• Brands feel that shopper marketing is simply the price of doing business, and supermarket buyers often tell manufacturers that investment is required to support their decision to list and stock the product

• Shopper marketing budgets are wrapped into trade programmes, which contain additional – albeit unmeasured – incentives

• Commercial and shopper teams have little or no experience commissioning ROI analytics

When shopper marketing campaigns are analysed, they are often shown to deliver very low return-on-investment (ROI). This is particularly true in comparison with media and promotional campaigns. Shopper marketing typically delivers an ROI of 20p for every £1 invested, meaning that 80p is lost per £1 spent.

There are a number of reasons why shopper marketing campaigns deliver such poor ROI.

Some of the channels available are notoriously poor, delivering at best an ROI below 10p for each £1 invested. This includes channels such as advertising boards at the end of a trolley, trolley bays, car park ads and security shrouds. In general, the further locations are from the actual fixture where the product is shelved, the less effective they are at triggering purchase.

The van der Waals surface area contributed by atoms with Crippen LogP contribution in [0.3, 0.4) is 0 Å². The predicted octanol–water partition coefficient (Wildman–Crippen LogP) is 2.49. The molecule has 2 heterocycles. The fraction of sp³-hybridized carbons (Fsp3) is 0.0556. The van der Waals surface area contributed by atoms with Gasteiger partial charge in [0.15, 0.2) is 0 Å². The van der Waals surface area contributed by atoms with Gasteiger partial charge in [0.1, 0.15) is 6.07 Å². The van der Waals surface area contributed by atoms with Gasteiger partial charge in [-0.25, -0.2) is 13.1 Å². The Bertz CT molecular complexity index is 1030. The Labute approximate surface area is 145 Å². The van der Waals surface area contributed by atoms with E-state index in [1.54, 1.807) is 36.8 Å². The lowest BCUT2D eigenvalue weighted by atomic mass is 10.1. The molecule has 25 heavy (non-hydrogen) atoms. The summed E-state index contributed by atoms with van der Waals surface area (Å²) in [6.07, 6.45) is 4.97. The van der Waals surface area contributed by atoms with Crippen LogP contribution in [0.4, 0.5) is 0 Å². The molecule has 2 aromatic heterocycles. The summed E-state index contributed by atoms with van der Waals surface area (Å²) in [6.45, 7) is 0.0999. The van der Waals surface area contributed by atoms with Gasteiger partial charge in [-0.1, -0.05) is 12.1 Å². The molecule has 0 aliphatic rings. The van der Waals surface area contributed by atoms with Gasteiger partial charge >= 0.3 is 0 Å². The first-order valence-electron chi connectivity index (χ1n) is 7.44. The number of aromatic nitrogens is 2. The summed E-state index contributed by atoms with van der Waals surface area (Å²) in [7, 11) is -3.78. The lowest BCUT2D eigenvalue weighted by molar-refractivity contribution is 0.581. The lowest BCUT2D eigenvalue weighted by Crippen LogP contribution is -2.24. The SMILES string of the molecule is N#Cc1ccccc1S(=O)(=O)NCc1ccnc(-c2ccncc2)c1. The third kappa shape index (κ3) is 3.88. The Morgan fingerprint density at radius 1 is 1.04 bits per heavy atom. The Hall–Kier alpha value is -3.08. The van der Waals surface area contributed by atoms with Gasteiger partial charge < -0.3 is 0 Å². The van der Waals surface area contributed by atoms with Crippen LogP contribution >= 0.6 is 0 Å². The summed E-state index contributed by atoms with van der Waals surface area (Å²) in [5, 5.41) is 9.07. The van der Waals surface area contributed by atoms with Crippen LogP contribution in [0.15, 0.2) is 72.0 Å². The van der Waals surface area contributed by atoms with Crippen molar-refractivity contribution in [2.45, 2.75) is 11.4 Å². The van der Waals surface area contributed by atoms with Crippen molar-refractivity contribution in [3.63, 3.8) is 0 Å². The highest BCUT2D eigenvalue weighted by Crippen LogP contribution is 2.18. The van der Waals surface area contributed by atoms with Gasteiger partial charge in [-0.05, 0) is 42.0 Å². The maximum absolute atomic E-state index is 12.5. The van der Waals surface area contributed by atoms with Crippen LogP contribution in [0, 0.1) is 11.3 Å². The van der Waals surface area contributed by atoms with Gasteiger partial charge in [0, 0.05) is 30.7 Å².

Shopper marketing campaigns that are not analysed can never be optimised. Since many shopper tools and techniques deliver such low levels of ROI and most are never analysed, much of the annual £500m spend is effectively eroding profit for brands. But it doesn’t have to be this way.  It is possible to help the commercial and shopper teams understand which channels work best and which don’t work at all; which should be prioritised, and which should be removed from the shopper marketing schedule altogether.

Ebiquity suggests using high-definition test vs control analytics. In a given retailer’s estate, stores can be allocated to a test cell (where specific shopper activity is taking place) and others into the control cell (where it is not). The control cell can then be refined via optimisation techniques to ensure it is well-matched to the test cell – as such, the control set becomes a DNA twin of the test set. This approach allows us to measure the incremental impact of different shopper activities with confidence (due to incredibly low error margins).

Many retailers offer manufacturers and brands a package of different in-store channels for their shopper marketing programmes: for instance, some point of sale plus trolley bays, floor stickers, and hanging flags. But because it is possible to understand in granular detail which channels work and which don’t, commercial teams who invest in shopper ROI analytics are able to have informed negotiations with their retail partners about shopper marketing.

Empowered with this intelligence, they can say: “I have this amount of money to spend, but I want to spend it here and here, and not there and there. This will be a win:win for both of us because it will drive topline sales and deliver better ROI, which we both want.”